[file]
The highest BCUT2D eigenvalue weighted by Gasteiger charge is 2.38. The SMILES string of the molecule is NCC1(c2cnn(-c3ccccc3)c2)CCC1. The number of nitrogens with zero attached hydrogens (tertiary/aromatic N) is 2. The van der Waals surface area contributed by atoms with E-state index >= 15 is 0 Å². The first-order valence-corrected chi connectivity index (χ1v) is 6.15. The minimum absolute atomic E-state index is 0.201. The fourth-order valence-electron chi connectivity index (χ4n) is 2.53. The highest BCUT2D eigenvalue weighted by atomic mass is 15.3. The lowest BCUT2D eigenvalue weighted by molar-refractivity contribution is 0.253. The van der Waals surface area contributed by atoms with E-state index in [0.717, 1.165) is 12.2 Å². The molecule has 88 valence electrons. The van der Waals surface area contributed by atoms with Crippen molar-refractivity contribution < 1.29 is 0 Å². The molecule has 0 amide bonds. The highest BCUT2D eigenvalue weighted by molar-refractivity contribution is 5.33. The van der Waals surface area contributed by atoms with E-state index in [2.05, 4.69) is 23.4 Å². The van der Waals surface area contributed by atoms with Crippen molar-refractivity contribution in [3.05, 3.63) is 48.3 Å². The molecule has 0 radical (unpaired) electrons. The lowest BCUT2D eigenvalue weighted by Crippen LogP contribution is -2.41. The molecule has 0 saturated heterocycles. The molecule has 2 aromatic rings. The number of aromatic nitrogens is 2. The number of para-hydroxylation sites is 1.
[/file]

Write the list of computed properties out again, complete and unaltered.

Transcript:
The highest BCUT2D eigenvalue weighted by Gasteiger charge is 2.38. The SMILES string of the molecule is NCC1(c2cnn(-c3ccccc3)c2)CCC1. The number of nitrogens with zero attached hydrogens (tertiary/aromatic N) is 2. The van der Waals surface area contributed by atoms with E-state index >= 15 is 0 Å². The first-order valence-corrected chi connectivity index (χ1v) is 6.15. The minimum absolute atomic E-state index is 0.201. The fourth-order valence-electron chi connectivity index (χ4n) is 2.53. The highest BCUT2D eigenvalue weighted by atomic mass is 15.3. The lowest BCUT2D eigenvalue weighted by molar-refractivity contribution is 0.253. The van der Waals surface area contributed by atoms with E-state index in [0.717, 1.165) is 12.2 Å². The molecule has 88 valence electrons. The van der Waals surface area contributed by atoms with Crippen molar-refractivity contribution < 1.29 is 0 Å². The molecule has 0 amide bonds. The highest BCUT2D eigenvalue weighted by molar-refractivity contribution is 5.33. The van der Waals surface area contributed by atoms with E-state index in [2.05, 4.69) is 23.4 Å². The van der Waals surface area contributed by atoms with Crippen molar-refractivity contribution in [3.05, 3.63) is 48.3 Å². The molecule has 0 radical (unpaired) electrons. The lowest BCUT2D eigenvalue weighted by Crippen LogP contribution is -2.41. The molecule has 0 saturated heterocycles. The molecule has 2 aromatic rings. The number of aromatic nitrogens is 2. The number of para-hydroxylation sites is 1.